Zultys adds IP PBX clustering to MX250

Zultys adds IP PBX clustering By Phil Hochmuth Network World (US) Zultys Technologies Inc. next week is announcing a clustering technology for its IP PBXs aimed at letting users create resilient, high-scale Voice-over-IP (VoIP) systems using groups of small call servers.

MXCluster could help Zultys users with MX250 IP PBXs increase their system capacity by linking multiple low-cost boxes, instead of upgrading to a high-end IP PBX from Zultys or other vendors, the company says. Tying together MX250s in a cluster also increases the failover capabilities of the device and public-switched telephone network (PSTN) links.

Announced last year, the MX250 is a Linux-based IP PBX appliance that uses Session Initiation Protocol (SIP) for call setup and signaling. SIP is a VoIP call control and application protocol technology.

The box includes up to 200 hours of voice-mail storage and can handle up to 250 attached SIP phone users. (Zultys makes a SIP phone, but the MX250 can work with any standards-based SIP endpoint, such as a Cisco or Pingtel SIP IP phone or Windows PC with the SIP-based Windows Messenger client.)

Version 2.2 of the MX250 operating system software allows two to four MX250s to link together to provide IP phone connectivity for up to 1,000 users. The cluster also combines the voice-mail storage of the separate systems into a virtual store of 800 hours of voice mail across the clustered systems’ hard disks. The clustered systems have one IP address and share one user-directory database.

Current MX250 customers now can add a few hundred users, without having to upgrade to a larger system such as Zultys’s MX1200, a single system that supports 1,200 IP phones, says Iain Milnes, CEO and founder of Zultys.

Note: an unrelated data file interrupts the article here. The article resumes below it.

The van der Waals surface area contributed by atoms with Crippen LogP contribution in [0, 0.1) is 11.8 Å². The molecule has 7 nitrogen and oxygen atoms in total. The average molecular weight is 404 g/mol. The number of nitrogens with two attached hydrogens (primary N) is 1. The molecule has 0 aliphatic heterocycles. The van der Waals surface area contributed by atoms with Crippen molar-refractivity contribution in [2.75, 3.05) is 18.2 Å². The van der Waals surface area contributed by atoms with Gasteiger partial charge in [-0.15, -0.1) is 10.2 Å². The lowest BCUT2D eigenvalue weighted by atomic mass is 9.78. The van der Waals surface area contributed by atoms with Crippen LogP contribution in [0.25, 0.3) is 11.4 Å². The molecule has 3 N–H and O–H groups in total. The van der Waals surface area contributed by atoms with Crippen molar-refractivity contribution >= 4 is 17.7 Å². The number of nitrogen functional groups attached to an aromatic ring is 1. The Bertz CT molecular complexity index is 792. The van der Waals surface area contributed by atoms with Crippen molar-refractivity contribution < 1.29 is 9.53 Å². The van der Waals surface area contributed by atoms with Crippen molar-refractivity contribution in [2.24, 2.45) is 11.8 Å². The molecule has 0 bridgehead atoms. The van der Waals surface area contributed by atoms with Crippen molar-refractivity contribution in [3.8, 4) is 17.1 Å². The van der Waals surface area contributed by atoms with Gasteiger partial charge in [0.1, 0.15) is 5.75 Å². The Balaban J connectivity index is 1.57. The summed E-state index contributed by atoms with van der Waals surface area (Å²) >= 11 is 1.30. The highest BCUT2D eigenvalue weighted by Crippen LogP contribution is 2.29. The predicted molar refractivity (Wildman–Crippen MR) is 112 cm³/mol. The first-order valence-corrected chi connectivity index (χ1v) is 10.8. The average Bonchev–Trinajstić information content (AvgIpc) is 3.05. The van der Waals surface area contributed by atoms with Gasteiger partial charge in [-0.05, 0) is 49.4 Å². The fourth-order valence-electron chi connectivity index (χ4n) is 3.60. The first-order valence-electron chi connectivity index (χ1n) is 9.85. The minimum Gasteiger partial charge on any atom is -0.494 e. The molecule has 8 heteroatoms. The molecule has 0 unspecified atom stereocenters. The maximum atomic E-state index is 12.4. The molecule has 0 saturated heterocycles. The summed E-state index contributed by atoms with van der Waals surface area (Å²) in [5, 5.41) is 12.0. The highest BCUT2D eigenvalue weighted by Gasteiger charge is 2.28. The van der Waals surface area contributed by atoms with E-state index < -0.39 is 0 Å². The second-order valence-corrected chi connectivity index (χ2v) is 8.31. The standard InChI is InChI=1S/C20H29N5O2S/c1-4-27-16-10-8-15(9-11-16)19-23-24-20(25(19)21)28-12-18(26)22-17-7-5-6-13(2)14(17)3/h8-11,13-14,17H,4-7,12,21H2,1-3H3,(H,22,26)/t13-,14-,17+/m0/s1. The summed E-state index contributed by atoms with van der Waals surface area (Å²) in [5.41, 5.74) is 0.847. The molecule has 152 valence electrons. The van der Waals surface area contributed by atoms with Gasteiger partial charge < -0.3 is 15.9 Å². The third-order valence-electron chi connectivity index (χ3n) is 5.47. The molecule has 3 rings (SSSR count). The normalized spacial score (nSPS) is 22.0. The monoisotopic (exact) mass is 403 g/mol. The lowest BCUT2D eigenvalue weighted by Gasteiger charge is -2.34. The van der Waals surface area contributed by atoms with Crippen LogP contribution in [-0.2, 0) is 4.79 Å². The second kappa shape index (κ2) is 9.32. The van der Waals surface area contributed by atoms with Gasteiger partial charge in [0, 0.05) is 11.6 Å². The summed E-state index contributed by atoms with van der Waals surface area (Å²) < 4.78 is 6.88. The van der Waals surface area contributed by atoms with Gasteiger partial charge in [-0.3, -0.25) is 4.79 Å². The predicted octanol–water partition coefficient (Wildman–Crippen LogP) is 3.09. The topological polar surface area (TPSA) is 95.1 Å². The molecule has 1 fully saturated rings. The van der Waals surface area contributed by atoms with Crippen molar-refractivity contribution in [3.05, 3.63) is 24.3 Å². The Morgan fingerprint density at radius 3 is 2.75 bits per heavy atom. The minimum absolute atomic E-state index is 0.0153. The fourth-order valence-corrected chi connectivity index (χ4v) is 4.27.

MXCluster requires one standby MX250 server for clusters of two, three and four live IP PBXs. A single master node in the cluster distributes call processing and voice-mail processing and storage across the cluster. Zultys says a cluster can be set up in less than an hour, and IP phones and PCs do not need reconfiguring when clustering more MX250s with an existing system (provided a MX250 acts as the master node in the cluster).

In addition to MXCluster, the company is introducing its XRS12 appliance for pooling voice T-1 lines and sharing bandwidth among MX250 boxes in a cluster. The XRS12 can consolidate 12 PSTN T-1 connections into one box and then share the lines among four MX250s in an MXCluster configuration. This lets PSTN lines remain live in case one of the nodes in the cluster fails.

Healthcare Billing, a Boca Raton, Fla., company, uses several MX250s in its central site and at remote sites around the state. The MX devices’ quick setup proved useful, says Corey Wilson, director of IT for the firm, which outsources hospital billing jobs.

During a recent office move, new MX250s were installed and brought up in a day, replacing a Lucent-Avaya Inc. Merlin key system used in the old office, he says. Wilson says he figures it would have taken at least three days to move and set up the older key system.

The MX250 competes with small-office IP PBXs such as 3Com Corp.’s NBX, Alcatel SA’s OmniPCX, Avaya’s IP Office, Cisco Systems Inc.’s CallManager Express and Nortel Networks’ BCM.

These vendors also offer clustering configurations for linking multiple small-office boxes.

An MXCluster configuration requires a spare MX250 and licence, which costs US$6,000, and an XRS12 appliance, which costs US$1,800. Zultys’s MXCluster software is available as a free upgrade to MX250 customers.

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